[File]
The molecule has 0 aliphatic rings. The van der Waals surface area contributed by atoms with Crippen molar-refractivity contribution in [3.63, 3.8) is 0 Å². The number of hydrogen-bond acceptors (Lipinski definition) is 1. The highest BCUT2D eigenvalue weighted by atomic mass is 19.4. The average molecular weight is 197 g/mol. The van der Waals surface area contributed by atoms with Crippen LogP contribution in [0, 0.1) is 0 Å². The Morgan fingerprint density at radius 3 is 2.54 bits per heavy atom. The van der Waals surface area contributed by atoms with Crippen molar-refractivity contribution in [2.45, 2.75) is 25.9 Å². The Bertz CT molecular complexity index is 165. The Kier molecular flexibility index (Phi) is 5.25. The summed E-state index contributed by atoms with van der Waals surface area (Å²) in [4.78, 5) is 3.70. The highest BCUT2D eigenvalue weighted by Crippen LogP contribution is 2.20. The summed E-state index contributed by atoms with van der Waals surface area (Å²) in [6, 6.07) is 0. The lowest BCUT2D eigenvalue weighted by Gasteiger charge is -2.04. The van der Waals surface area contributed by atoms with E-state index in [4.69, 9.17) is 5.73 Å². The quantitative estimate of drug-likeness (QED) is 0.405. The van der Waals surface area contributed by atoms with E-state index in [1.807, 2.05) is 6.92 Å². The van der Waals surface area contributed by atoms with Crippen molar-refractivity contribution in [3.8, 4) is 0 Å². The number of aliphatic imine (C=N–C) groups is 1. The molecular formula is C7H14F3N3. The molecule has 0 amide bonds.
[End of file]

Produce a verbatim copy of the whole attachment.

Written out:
The molecule has 0 aliphatic rings. The van der Waals surface area contributed by atoms with Crippen molar-refractivity contribution in [3.63, 3.8) is 0 Å². The number of hydrogen-bond acceptors (Lipinski definition) is 1. The highest BCUT2D eigenvalue weighted by atomic mass is 19.4. The average molecular weight is 197 g/mol. The van der Waals surface area contributed by atoms with Crippen LogP contribution in [0, 0.1) is 0 Å². The Morgan fingerprint density at radius 3 is 2.54 bits per heavy atom. The van der Waals surface area contributed by atoms with Crippen molar-refractivity contribution in [2.45, 2.75) is 25.9 Å². The Bertz CT molecular complexity index is 165. The Kier molecular flexibility index (Phi) is 5.25. The summed E-state index contributed by atoms with van der Waals surface area (Å²) in [4.78, 5) is 3.70. The highest BCUT2D eigenvalue weighted by Crippen LogP contribution is 2.20. The summed E-state index contributed by atoms with van der Waals surface area (Å²) in [6, 6.07) is 0. The lowest BCUT2D eigenvalue weighted by Gasteiger charge is -2.04. The van der Waals surface area contributed by atoms with E-state index in [4.69, 9.17) is 5.73 Å². The quantitative estimate of drug-likeness (QED) is 0.405. The van der Waals surface area contributed by atoms with E-state index in [1.807, 2.05) is 6.92 Å². The van der Waals surface area contributed by atoms with Crippen molar-refractivity contribution in [3.8, 4) is 0 Å². The number of aliphatic imine (C=N–C) groups is 1. The molecular formula is C7H14F3N3. The molecule has 0 amide bonds.